Sunday, February 12, 2006

From the finish

I am sitting at the finish of the men’s downhill in Sestriere Borgata. There’s a small press center here, and I was lucky enough to arrive early and get a workspace.
There is much to re-cap so I’ll start at the beginning.
The starts must be aligned in my favor because despite arriving very late I made it to the opening ceremonies. As soon as my plane landed I ran outside the airport to beat the crowd and grabbed a driver who took me to the main press center in the center of Torino. The organizing committee had a slew of drivers waiting for the members of the press equipped with shiny new Fiats to take us where we needed to go. My driver was particularly friendly, spoke no English and insisted on taking me on a tour of Torino before driving to the press center where my ticket to the opening ceremonies was waiting. I made it there about half an hour before they started to find the office I needed to go to closed! Amazingly, the first person I asked happened to be a journalist who decided not to go to the opening ceremonies. He gave me his ticket.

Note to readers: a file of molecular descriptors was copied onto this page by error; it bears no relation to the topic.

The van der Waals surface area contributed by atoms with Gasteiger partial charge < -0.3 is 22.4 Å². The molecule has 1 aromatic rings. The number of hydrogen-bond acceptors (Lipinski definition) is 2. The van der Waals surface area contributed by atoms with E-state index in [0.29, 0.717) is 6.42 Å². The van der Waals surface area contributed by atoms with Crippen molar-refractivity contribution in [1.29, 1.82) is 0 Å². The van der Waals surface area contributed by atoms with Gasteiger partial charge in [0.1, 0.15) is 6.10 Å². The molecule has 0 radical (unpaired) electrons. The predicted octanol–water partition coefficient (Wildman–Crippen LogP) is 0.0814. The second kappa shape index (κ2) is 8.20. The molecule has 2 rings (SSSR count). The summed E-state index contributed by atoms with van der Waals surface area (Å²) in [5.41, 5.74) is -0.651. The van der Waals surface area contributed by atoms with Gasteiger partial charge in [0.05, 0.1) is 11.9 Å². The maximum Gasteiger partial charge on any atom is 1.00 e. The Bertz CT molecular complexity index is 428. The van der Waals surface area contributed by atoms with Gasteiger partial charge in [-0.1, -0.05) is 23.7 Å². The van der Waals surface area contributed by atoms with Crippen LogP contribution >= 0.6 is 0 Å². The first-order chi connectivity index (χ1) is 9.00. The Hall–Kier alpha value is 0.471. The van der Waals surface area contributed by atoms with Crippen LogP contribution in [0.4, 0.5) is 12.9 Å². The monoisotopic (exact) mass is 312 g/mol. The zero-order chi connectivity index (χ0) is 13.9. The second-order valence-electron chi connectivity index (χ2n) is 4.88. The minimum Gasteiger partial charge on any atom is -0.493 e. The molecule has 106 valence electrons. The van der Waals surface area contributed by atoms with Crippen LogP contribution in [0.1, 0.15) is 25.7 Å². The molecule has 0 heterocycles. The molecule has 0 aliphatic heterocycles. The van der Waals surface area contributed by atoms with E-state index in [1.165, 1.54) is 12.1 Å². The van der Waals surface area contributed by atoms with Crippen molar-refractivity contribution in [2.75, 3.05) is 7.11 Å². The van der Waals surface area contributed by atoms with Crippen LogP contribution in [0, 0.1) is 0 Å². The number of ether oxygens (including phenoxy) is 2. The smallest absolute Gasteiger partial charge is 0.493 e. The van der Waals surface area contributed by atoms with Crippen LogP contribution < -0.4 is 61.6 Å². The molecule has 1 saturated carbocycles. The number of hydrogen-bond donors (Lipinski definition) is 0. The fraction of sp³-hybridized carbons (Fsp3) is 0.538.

I ran quickly back to the car where my driver was waiting. We went to the hotel to drop off my bags, and they told me they didn’t have a reservation under my name. So, I just left my bags there and rushed to the Stadio Olympico. I was literally running across the empty piazza staring at the lights beaming from the show which was just underway. Once inside I made my way right to the floor where the teams entered. It was a thrill to be so close, crowded among the photographers with huge lenses – me with my small one.
The ceremony blended tradition with Italy’s modern era. It was aesthetically pleasing, exciting and had an air of pride about it that was fitting. I’ll describe it more in a feature.
After the ceremony I needed to figure out where I was going to stay. A friendly-looking woman was walking next to me and I asked if I could use her cell phone, then described my predicament. Turns out she was at the Olympics with Visa International and was able to give me a room in one of Torino’s nicest hotels. Sometimes things just work out.
Yesterday, I spent most of the day getting oriented at the main press center in Torino. Setting up my phone, getting wireless access and figuring out the media transport system took the better part of three hours. After I was en-route to the mountains.
Claviere, where I’m staying is about 17 kilometers from Sestriere but luck plays into how long it takes to get here. Sometimes the bus is on time and other times you wait an hour. It’s all entertaining though, as people are chatty and inquisitive; especially the volunteers.
It should be a great race today. The sky is blue, it was cold last night and the Americans are firing: traumwetter, as the Austrians say.


Post a Comment

<< Home